As Tallis is heading into the ring, Mundine charges at him. Tallis ducks, and Mundine is eliminated. That was easy. The next entrant is up, and it's Brett Hodgson on his way out. In a scene reminiscent of a certain State of Origin match, Tallis picks him up by the collar, and throws him over the top rope. Elimination 2.

The next entrant comes out, and it’s Andrew Johns. Surprisingly Andrew has learnt to fight since the Jamie Goddard affair and is holding his own against Tallis. He ends up getting Tallis to the corner and Tallis is down sitting at the turnbuckle. You can see what’s coming next. Joey runs and jumps, arse first right into Tallis. He looks knocked out. He is celebrating like he’s won the thing, and does not realize the next entrant, John Hopoate was out. As ‘Hoppa’ makes his way to the top of the turnbuckle, the crowd are chanting… “Give him the Galloway.” Hoppa dives, with a shoulder straight to the head of Johns. Johns falls to the ground and is out cold. Hoppa picks him up, and throws him over the top. Elimination.

Time for the next entrant, which is Luke Ricketson, who has brought out his valet, Kate Waterhouse. Jumping the gun, Andrew ‘ET’ Ettinghausen. More interested in chatting up Kate, he is eliminated by the referees for not getting into the ring in time.

The next entrant, Chris Sandow is too eliminated in the same fashion, but instead of trying to pick up Kate Waterhouse, he tried to place a bet ensuring he was the last man standing – unfortunately he didn’t realize Kate was the wrong Waterhouse.

In a bizarre turn of events, the next entrant is also eliminated before he gets in the ring, as apparently it is illegal in this rumble to drink a Cruiser on the way down to the ring. Sorry Blake Ferguson.

The next entrant could be the only true wrestler in this event. It’s Melbourne Storm captain Cameron Smith. He sprints to the ring, and immediately puts Hopoate into a grapple. With the help of Ricketson, they are able to throw Hoppa over the top rope. He is eliminated. Smith then sneakily picks up Ricketson by the shorts, and over the top rope. He is eliminated too.
The next entrant is George Burgess, or is it Thomas. We don’t know. He runs in and throws Smith over the rope. Elimination!!! Tallis gets up, and George turns around. Something that looked like a python holding an apple in its mouth, knocked Tallis out and he rolls all the way out of the ring.

Dave Taylor is out and on a rampage. He charges down, and delivers a spear that shook George Burgess. He is down clutching his ribs. After stomping a few times on Burgess, his attention turns to the young Warriors centre Konrad Hurrell. Taylor throws the first one, and it’s on. They eventually take each other over the top rope, and both get eliminated.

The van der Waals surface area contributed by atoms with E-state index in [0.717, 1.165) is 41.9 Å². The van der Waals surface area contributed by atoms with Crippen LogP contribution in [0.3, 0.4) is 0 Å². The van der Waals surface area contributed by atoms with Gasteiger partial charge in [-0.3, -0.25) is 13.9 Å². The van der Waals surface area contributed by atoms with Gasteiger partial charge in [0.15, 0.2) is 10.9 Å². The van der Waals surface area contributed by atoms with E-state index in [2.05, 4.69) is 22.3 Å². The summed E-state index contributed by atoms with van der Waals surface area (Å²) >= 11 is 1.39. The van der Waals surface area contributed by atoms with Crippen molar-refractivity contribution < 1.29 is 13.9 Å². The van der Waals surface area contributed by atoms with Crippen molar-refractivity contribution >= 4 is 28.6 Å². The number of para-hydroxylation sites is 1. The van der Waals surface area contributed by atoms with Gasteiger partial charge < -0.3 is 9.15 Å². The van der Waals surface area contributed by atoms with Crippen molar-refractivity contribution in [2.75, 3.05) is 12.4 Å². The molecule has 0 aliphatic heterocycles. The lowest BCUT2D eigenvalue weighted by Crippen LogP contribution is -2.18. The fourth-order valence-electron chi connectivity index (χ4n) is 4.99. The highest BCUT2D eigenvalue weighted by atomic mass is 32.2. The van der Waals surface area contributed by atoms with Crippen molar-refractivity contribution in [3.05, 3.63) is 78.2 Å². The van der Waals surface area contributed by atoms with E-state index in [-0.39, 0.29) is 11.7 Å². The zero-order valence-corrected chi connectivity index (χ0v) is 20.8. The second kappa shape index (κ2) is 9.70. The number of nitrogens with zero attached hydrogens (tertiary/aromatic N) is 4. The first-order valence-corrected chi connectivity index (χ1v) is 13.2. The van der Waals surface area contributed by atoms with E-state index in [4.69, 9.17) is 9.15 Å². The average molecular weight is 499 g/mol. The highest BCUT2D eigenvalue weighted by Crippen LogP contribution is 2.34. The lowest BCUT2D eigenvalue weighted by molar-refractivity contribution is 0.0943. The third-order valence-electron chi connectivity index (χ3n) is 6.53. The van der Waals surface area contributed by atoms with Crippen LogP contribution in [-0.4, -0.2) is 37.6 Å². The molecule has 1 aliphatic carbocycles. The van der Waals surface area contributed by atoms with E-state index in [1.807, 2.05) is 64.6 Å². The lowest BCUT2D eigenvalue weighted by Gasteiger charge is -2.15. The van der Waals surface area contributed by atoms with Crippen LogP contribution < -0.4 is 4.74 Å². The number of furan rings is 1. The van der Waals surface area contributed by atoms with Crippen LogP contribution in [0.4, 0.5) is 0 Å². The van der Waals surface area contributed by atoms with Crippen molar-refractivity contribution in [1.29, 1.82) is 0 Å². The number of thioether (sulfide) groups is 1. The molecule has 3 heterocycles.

The next entrant is Mark “MG’ Geyer, who is happy no-one is in the ring with him. But he is joined by Cowboys great, who after accidentally running into the referee, decides it’s a great idea to defecate in his shoe. MG wants nothing to do with this and jumps over the top rope. This though was spotted by another referee who disqualifies him. The last entrant Terry Lamb is over the moon. He is standing with only George Burgess in his way. Lamb lures George near the ropes, and as George charges, Lamp catapults him over the top. Lamb celebrates. He is the champion – or so he thought. Tallis not being eliminated before as he rolled out the ring, sneaks up behind Lamb, who is on top of the turnbuckle, and pushes him off.

Gordon Tallis is your first NRL Royal Rumble Winner.
Last edited:

Slippery Morris

First Grade
Slippery Morris
St George Dragons
743 Words


Marquee Player System - Great idea…Or is it?

On the 12th of July on NRL 360 Dave Smith revealed that the Australian Rugby League Commission (ARLC) discussed the pressing issues in the game. He said that at the forefront of the discussion was the salary cap and how to stop the exodus of the game’s stars.
Dave Smith said that a marquee player signing, which would fall outside of the salary cap, would give NRL teams more scope to hold onto the big names.
He said “We really want to keep the likes of Sonny Bill Williams in the comp,”.
That makes great sense to me. Not.
So what they are saying is that the NRL will not let teams pay their juniors top dollar to keep them in the game by excluding them from the salary cap but exclude these so called "Marquee players" from the salary cap.

The most perplexing thing about this is the marquee players mentioned were Isreal Folau and Sonny Bill Williams. If the Storm and the Bulldogs were allowed to pay them top dollar they would not have left the NRL in the first place. Let’s face it, the marquee players they want to attract are ex-NRL stars that left the game because they were not allowed to stay at their clubs to earn the big bucks they deserved. They instead went to Rugby Union to earn the cash they thought they deserved. I am sure Isreal Folau would still be at the Melbourne Storm playing his 100+ NRL game as well as representing QLD and Australia if he was allowed to be paid the big dollars to stay. I dare say the same for Sonny Bill. I am sure if the Bulldogs were able to pay him what he was worth he may have been more tempted to stay.

Wendell Sailor, Mat Rogers and Lote Tuqiri to mention a few all left because they got great offers to join Rugby Union only to come back once they made their dough to play the game they love. They made more money playing Rugby Union than they would of playing rugby league and that is because of the salary cap as their clubs were no able to match the offers they were give to jump ship.

Luke Rooney loved the Panthers yet left to play Rugby because the Panthers could not offer him enough to stay again because of the salary cap. He did not want to play for any other NRL club. The same is probably happening now with Benji Marshall. I am sure if the Tigers were allowed to exclude him from the cap because he served over 10 years at the club he would still be a Tiger next season and beyond but the club were forced to make a decision on either losing their good up and coming juniors or keep Benji.